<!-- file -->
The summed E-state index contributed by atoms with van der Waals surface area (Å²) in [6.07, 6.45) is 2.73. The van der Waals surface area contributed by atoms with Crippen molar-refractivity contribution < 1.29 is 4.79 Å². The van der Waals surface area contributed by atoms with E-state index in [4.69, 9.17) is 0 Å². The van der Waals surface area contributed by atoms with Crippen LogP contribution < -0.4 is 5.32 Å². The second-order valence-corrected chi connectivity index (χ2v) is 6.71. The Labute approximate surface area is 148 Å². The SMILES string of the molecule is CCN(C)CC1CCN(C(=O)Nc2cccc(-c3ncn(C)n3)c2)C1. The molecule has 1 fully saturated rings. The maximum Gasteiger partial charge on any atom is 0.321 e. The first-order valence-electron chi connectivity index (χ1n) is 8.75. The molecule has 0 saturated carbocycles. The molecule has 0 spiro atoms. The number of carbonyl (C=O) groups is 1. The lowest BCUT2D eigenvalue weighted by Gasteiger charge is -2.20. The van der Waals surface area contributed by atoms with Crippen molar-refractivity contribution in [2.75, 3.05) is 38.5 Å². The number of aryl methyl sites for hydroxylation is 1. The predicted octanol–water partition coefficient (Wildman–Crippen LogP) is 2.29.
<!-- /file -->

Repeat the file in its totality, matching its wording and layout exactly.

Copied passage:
The summed E-state index contributed by atoms with van der Waals surface area (Å²) in [6.07, 6.45) is 2.73. The van der Waals surface area contributed by atoms with Crippen molar-refractivity contribution < 1.29 is 4.79 Å². The van der Waals surface area contributed by atoms with E-state index in [4.69, 9.17) is 0 Å². The van der Waals surface area contributed by atoms with Crippen LogP contribution < -0.4 is 5.32 Å². The second-order valence-corrected chi connectivity index (χ2v) is 6.71. The Labute approximate surface area is 148 Å². The SMILES string of the molecule is CCN(C)CC1CCN(C(=O)Nc2cccc(-c3ncn(C)n3)c2)C1. The molecule has 1 fully saturated rings. The maximum Gasteiger partial charge on any atom is 0.321 e. The first-order valence-electron chi connectivity index (χ1n) is 8.75. The molecule has 0 saturated carbocycles. The molecule has 0 spiro atoms. The number of carbonyl (C=O) groups is 1. The lowest BCUT2D eigenvalue weighted by Gasteiger charge is -2.20. The van der Waals surface area contributed by atoms with Crippen molar-refractivity contribution in [2.75, 3.05) is 38.5 Å². The number of aryl methyl sites for hydroxylation is 1. The predicted octanol–water partition coefficient (Wildman–Crippen LogP) is 2.29.